Can Atkins Exploit Success?
By Susan Orenstein and Matthew Maier

(Business 2.0) – These should be fat times for Atkins Nutritionals. As growing numbers of overweight Americans embrace reduced-carbohydrate foods, they're fueling a diet craze estimated to be worth $10 billion this year alone. Yet this may turn out to be the most challenging period the company has faced since it was founded in 1989 by cardiologist Robert Atkins.

Suddenly, food giants from Unilever to Sara Lee are trying to snatch a piece of the low-carb pie. Products like Breyers CarbSmart ice cream and Michelob Ultra beer are cramming grocery store shelves. Even the Atkins book empire isn't safe: Readers have already snapped up 5 million books about the South Beach diet, a low-carb regimen touted by some doctors as a healthier alternative to Atkins. The result? Atkins is in grave danger of being overwhelmed by the very movement it created.

Atkins Nutritionals may have had things other than brand management on its mind last year. Granted, the privately held company, based in Ronkonkoma, N.Y., saw its revenue more than double to an estimated $200 million. In April, however, its founder died. Six months later, a private-equity group led by Parthenon Capital and Goldman Sachs took over the firm.

The transition came just as the low-carb craze reached critical mass, and in recent months, the company's strategy has seemed divided. Atkins added dozens of new items to its proprietary brand of ultralow-carb foods, aimed at loyal adherents to the founder's original diet. To reach everyone else, the company launched licensing partnerships with Oroweat bread, Subway sandwich stores, and the TGI Friday's restaurant chain to highlight reduced-carb products emblazoned with Atkins's signature red A.

Entering the mass market makes sense, given that only 17 million Americans adhere to specific low-carb diets, while 59 million say they merely want to "watch" their carbs. Yet the partnerships don't sit well with Atkins diehards. "Low-carb bread made with whole-wheat flour?" says Dean Rotbart, executive editor of LowCarbiz magazine. "That's practically an oxymoron."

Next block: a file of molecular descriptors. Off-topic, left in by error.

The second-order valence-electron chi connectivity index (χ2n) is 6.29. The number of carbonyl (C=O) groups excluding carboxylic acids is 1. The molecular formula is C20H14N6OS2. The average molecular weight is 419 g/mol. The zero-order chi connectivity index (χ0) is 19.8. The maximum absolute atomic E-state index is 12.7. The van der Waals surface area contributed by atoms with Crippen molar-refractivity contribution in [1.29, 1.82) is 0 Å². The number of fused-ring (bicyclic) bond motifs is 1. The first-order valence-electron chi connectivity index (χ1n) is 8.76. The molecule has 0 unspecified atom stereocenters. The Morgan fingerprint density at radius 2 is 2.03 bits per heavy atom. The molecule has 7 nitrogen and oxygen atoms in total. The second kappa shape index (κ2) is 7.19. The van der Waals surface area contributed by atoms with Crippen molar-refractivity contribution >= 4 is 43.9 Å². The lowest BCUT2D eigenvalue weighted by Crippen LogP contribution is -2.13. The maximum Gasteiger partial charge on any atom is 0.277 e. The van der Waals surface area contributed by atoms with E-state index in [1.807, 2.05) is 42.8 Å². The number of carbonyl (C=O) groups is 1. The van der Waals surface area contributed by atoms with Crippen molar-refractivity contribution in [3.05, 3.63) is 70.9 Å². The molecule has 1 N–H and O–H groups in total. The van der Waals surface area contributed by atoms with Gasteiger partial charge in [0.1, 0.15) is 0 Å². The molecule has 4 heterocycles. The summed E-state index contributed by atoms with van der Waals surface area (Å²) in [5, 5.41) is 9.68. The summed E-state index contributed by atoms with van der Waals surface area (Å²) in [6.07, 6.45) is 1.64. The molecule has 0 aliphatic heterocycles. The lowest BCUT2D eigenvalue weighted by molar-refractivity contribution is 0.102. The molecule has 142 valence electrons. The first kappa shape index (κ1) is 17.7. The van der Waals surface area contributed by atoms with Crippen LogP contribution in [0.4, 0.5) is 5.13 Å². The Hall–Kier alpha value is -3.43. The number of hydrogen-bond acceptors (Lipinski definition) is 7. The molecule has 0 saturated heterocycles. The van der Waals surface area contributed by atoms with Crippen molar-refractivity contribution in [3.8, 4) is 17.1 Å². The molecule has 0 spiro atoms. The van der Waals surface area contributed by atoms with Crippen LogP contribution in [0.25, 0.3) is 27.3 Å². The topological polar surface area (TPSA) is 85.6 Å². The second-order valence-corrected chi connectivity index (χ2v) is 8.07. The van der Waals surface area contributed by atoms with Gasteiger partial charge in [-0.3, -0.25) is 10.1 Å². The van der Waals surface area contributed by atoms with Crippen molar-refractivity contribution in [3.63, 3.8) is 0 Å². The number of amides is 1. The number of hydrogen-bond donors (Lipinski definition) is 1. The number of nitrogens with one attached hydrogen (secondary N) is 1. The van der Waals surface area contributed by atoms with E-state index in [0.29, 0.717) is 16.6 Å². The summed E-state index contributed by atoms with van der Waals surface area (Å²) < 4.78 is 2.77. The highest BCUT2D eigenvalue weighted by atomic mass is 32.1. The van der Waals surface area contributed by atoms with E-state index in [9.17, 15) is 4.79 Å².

Mainstream consumers seem to like the co-branded products, however. Sales of Subway's new "Atkins-friendly" wraps, which contain plenty of fat and calories but only 8 to 10 net grams of carbs, "have exceeded our expectations," says Subway spokesman Les Winograd. Still, he adds, while Atkins Nutritionals "absolutely" signed off on the wraps, they're "not necessarily for people strictly following the Atkins diet."

Though Atkins executives declined to comment on the company's plans, marketing experts and food industry observers say Atkins should move more quickly to transform its logo into the equivalent of a Good Housekeeping seal for low-carb foods. In gold-rush environments like a diet craze, argues Peter Fader, a professor at the Wharton School in Pennsylvania, there is no alternative to rapid growth. "You have just one shot at it," he says, adding that Atkins should "partner like crazy, along the lines of 'Intel Inside,'" while aligning itself with lifestyle products beyond food, such as athletic wear or beauty products. Rotbart agrees, pointing out that as larger companies enter the low-carb market, "Atkins is going to have to hitch its railroad car to other people's brands."

How have other revolutionaries managed the perils of mainstream popularity? Not many have gone on to dominate, but a few have. Nike, for example, started the 1970s as a niche manufacturer of running shoes. Over the years, the company skillfully exploited the American obsession with physical fitness by creating shoes for dozens of additional sports and expanding into fashion categories like clothing and watches. Will the Atkins A soar like the swoosh? Only if its parent company can keep up the pace. -- SUSAN ORENSTEIN AND MATTHEW MAIER